Vassar After School Tutoring (VAST) is an academic enrichment and mentoring program that pairs approximately 50 Vassar College student mentors with 50 Poughkeepsie Middle School students in grades 6-8 to help with homework and develop academic and literacy skills. VAST mentors also lead enrichment activities for the scholars on topics of their choice, such as writing a literary magazine, cooking new foods, exploring hip-hop and social justice, and participating in meditation and conflict resolution. All VAST activities are designed to build students’ self-confidence, foster collaboration and teamwork, promote student achievement and academic excellence, and prepare students for leadership roles in school and the community.
Exploring College is a four-year enrichment program to prepare high school students with high academic achievement and low-income backgrounds for admission and success in college. It serves students from Poughkeepsie High School as well as the surrounding school districts. EC includes special-education students, English Language Learners, homeless students, and others not traditionally considered candidates for college. Between the students’ sophomore and junior years of high school, Exploring College hosts them for a two-week residential experience at Vassar. The summer intensive is an important point in helping to prepare students and their parents for college, and is modeled after Vassar’s award-winning Exploring Transfer program—which for 25 years has served a similar role for community college students.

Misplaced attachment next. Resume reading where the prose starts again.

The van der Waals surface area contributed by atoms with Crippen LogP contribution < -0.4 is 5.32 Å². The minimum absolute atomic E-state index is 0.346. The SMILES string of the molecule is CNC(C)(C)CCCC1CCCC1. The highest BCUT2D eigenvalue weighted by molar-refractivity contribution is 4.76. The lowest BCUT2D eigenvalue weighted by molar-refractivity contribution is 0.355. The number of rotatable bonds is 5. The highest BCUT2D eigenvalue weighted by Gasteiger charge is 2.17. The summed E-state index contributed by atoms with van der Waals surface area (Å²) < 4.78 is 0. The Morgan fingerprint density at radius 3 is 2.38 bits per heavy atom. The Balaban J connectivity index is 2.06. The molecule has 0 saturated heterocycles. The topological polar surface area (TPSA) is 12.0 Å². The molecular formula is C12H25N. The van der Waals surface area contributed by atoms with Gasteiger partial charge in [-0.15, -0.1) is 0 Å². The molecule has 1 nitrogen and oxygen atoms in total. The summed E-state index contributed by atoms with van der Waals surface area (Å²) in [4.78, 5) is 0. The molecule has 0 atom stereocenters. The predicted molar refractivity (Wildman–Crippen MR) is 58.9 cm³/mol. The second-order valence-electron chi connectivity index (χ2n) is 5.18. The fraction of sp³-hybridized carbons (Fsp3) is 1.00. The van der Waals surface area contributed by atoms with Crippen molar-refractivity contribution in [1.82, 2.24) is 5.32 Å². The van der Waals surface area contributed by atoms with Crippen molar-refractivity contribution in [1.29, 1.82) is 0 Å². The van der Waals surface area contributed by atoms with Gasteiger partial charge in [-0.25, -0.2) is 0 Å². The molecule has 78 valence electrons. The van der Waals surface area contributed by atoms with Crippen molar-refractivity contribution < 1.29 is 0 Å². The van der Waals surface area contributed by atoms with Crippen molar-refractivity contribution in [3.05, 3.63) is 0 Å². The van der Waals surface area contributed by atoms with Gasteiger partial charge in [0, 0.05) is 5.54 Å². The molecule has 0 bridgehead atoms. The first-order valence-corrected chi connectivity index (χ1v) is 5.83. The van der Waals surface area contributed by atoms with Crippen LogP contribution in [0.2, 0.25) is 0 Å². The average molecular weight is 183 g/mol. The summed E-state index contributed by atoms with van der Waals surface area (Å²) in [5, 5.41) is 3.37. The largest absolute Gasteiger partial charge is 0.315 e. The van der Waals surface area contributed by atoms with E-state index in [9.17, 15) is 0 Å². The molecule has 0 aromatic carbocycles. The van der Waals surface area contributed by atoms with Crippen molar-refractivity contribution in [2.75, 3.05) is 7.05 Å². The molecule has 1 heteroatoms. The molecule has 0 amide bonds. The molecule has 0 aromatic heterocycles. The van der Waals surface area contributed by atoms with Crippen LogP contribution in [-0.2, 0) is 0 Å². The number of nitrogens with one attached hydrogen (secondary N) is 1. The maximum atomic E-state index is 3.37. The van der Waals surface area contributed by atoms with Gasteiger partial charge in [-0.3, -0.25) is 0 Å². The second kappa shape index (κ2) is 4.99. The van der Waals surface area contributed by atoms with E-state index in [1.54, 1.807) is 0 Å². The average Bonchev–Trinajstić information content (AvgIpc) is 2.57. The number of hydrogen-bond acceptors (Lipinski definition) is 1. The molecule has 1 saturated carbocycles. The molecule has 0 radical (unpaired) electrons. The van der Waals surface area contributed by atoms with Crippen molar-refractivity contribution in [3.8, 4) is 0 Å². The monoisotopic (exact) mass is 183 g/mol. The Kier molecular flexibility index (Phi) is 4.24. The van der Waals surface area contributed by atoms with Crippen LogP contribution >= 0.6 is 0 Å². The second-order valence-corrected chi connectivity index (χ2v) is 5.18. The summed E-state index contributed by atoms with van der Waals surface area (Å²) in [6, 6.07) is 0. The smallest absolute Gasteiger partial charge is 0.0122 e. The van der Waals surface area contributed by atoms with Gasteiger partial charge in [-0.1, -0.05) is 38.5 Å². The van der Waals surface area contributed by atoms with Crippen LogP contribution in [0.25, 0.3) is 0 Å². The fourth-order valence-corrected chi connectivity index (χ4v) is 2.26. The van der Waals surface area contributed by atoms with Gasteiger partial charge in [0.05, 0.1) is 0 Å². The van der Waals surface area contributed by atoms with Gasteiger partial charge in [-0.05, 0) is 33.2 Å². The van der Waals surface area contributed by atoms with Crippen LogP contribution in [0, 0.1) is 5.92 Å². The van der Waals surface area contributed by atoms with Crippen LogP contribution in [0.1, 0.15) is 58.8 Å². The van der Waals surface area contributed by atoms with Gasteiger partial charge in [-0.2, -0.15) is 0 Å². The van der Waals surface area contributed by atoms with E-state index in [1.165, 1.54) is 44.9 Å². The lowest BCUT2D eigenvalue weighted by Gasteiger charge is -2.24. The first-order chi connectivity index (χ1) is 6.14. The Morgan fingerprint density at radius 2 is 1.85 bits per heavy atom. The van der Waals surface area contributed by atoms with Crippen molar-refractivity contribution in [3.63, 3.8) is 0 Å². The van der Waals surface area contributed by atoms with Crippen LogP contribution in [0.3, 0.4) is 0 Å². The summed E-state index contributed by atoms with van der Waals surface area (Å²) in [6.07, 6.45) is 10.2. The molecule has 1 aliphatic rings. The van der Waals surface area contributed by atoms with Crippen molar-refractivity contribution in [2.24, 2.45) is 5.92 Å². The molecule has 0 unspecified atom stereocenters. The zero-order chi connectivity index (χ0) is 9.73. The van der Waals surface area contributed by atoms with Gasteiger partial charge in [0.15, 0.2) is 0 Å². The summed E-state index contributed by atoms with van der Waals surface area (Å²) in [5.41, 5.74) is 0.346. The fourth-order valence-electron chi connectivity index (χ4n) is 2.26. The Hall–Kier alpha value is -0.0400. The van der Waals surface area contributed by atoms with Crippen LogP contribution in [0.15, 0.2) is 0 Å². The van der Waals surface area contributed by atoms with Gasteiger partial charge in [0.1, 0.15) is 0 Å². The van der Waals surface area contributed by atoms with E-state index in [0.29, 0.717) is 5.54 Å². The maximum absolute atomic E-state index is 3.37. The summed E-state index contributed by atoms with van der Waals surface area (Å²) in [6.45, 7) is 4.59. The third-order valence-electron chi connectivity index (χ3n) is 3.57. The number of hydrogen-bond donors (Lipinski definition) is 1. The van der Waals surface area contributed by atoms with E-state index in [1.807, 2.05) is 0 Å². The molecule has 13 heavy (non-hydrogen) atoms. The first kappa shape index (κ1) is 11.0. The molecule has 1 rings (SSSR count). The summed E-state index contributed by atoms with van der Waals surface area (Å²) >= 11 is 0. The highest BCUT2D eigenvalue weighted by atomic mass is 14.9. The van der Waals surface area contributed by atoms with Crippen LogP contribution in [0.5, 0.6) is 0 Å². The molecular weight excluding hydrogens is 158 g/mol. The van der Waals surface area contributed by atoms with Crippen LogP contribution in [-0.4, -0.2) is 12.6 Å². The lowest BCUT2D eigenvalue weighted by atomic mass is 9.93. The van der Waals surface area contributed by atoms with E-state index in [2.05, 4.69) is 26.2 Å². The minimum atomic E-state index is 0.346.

A brief description of the institution’s sustainability partnerships with distant (i.e. non-local) communities: